The company’s target market is the 38,000 operating freight trains in the U.S., 25,000 of which are line haul locomotives run by operators like BASF, Union Pacific, and CSX. Fleet owners will be required to phase out diesel-powered trains starting next decade following passage of in-use locomotive requirements in California, which includes financial penalties for pollution and eventual restrictions on polluting locomotives. Other states are evaluating similar measures.

“The question is not will the railroads change over: they have to,” Myers said. “The question is, how fast?”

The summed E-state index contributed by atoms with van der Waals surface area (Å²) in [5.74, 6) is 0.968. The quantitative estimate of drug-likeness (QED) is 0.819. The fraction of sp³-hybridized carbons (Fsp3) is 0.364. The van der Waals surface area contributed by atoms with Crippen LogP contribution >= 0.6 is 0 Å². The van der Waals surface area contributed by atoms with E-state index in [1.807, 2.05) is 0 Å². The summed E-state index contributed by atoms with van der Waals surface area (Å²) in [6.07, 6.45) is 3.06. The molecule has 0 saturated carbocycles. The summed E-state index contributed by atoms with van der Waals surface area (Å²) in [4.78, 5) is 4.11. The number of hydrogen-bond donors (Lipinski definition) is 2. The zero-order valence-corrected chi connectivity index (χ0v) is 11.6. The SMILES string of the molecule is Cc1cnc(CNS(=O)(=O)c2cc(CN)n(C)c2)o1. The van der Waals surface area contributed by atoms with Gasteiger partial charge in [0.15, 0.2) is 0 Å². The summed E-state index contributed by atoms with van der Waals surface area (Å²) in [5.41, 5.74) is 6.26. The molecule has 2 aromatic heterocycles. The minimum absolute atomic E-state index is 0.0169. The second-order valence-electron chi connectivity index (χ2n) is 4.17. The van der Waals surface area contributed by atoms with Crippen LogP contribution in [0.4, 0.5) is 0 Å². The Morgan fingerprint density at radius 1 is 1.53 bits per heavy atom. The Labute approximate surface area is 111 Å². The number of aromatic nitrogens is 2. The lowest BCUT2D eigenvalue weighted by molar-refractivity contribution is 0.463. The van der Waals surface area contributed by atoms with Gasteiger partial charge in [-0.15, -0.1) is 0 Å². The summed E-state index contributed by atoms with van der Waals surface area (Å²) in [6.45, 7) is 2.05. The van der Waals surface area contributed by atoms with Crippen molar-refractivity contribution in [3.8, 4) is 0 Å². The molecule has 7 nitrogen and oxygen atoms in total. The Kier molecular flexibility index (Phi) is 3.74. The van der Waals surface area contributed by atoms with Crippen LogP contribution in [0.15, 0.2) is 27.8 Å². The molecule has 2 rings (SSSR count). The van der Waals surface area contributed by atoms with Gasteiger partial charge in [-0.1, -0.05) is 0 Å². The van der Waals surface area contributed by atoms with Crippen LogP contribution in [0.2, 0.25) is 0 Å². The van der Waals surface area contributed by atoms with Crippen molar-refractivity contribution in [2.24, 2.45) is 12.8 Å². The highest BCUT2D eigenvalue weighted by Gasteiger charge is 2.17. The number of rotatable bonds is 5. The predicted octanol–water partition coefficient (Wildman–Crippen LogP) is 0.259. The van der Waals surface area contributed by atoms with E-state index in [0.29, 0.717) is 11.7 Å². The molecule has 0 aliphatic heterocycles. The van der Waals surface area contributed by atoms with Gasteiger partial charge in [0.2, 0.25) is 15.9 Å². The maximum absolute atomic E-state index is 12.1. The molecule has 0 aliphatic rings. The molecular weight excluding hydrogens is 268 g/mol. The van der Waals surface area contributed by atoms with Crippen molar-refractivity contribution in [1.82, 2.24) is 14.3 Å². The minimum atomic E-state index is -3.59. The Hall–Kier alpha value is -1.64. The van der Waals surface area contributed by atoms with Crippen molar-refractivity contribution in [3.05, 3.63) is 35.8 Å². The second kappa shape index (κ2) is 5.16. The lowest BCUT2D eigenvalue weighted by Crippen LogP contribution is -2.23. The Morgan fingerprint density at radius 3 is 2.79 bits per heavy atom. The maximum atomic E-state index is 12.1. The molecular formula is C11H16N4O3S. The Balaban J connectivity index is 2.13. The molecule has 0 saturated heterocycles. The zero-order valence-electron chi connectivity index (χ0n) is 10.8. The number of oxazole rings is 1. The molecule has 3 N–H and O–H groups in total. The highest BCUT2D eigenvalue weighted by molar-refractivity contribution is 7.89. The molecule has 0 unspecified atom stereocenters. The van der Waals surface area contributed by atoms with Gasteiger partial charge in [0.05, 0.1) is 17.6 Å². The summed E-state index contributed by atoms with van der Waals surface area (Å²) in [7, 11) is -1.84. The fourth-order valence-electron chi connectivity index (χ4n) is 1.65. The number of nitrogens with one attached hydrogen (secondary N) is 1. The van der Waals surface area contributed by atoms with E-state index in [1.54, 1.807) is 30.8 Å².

Following completion of testing, OptiFuel aims to begin full production of the line haul locomotive – which has a price tag of $5.5m per unit – in 2028, and is aiming to produce 2,000 per year as a starting point. The smaller switcher units are priced between $1.5m and $2.5m depending on horsepower.

OptiFuel has held discussions with Cummins, one of its equipment providers, to source at least 2,000 engines per year from Cummins to support its production goal. 

“That’s a $10bn-a-year market for us,” Myers added.

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exclusive

US salt cavern developer selling hydrogen storage project

A US-based developer of salt cavern projects for hydrogen storage has retained a financial advisor to sell its first project and is informally seeking an equity investor.